Reverse sear for steaks and roasts?


#1

I just found a topic on another site that extols the virtues of roasting first THEN searing. I know I cook ribs that way but don’t recall ever seeing this recommended for steaks and roasts. Any experience with this here?

http://www.wineberserkers.com/forum/viewtopic.php?f=6&t=112751&start=35


(Elwood) #2

I’ve basically been doing that with thick steaks for years now. I “roast” using the indirect heat on the grill. My favorite technique is to use a mature fire primarily fueled by oak wood, which adds an extra layer of smokiness.

Works great for anything that needs a longer cooking time - chicken, pork roasts, etc. Keeps the kitchen clean too.


#3

it’s a technique that has been debated for ages.

methinks “searing” can be done either way - but only if one adds a bunch of qualifiers.

for stuff done “hot & fast” my experience is searing first generally works better.
for example steak - once the meat is cooked, it’s a bit tricky to develop a dark sear/crust short of an oxyacetylene torch; there is the distinct probability overcooking will result from the attempt…

for stuff done “low&slow” my experience is either way works. generally I prefer to sear first but as noted some dishes - like ribs - where a nice “final crust” is a good thing - searing at the end works better.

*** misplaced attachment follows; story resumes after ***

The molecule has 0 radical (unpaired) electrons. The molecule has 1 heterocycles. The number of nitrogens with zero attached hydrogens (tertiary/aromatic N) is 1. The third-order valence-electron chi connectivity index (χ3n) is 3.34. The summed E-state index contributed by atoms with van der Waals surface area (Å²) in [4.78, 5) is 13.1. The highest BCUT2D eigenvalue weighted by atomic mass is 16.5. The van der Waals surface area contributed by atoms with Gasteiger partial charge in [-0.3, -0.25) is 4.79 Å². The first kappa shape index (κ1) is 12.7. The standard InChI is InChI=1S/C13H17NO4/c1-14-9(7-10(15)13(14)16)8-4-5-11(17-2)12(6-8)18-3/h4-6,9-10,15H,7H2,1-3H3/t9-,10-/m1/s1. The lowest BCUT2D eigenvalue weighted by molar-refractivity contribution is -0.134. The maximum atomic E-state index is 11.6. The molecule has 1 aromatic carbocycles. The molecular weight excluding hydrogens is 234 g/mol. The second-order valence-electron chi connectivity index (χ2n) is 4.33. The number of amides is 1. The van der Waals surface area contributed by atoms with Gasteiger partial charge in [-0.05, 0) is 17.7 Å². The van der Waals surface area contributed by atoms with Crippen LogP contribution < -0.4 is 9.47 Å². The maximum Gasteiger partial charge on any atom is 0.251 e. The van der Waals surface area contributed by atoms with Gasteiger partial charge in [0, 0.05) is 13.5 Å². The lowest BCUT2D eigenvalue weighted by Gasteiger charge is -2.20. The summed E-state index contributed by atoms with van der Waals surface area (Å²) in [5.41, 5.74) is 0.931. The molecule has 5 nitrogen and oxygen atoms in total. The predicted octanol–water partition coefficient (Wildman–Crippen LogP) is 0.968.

#4

I’ve had excellent results with beef roasts. 200°F until internal temp is about 125°F, rest for about 30 minutes or so, then 500°F+ for about 5-10 minutes. The only drawback is that it takes a lot longer. I think it’s worth it.


#5

I do this when I sous vide a steak or roast. Cook in the SV for the appropriate time at the correct temperature and then added to a flming hot cast iron pan for the crust.


#6

I watch lots of cooking shows, and have many cookbooks. What’s interesting to me about this is that, except for ribs, I really don’t recall the ‘reverse’ method being taught. Maybe it’s just me.


#7

Here’s a good article:


(Jimmy ) #8

Only question: Can you achieve Medium Rare on a steak or roast?


#9

Very good question. Deal breaker for me.


#10

Why not?


#11

Could be tricky if you’re used to the other way. I’ve never done it that way but I’d think you have to catch the meat at rather raw before taking it out to sear to medium rare. Needs a good instant read thermo… or foes the touch technique work for a steak this way?


#12

I haven’t tried steaks, but you definitely can on a roast.


(Elwood) #13

Sure. After all it’s morally wrong to cook them more than that.


(Jimmy ) #14

TY, Deanna. Just bought a well-marbled beef roast this morning. I just might try this method soon…


#15

Works great for steaks too. Just have to be careful not to over cook when trying to get a good crust. People who use a vortex can achieve a good crust. A Searzal also works well


#16

I’ve been doing this for years. Have had wonderful results with all approaches.

The quality of the raw product, I think, has more to do with it.

I don’t get too caught up in the “science” of fibers constricting and forcing out moisture and all of that stuff. It either works for you, or it doesn’t. Whenever I hear some new proclamation like “this is the best way to do x,” I go out of my way to disprove it, and that typically doesn’t take much effort.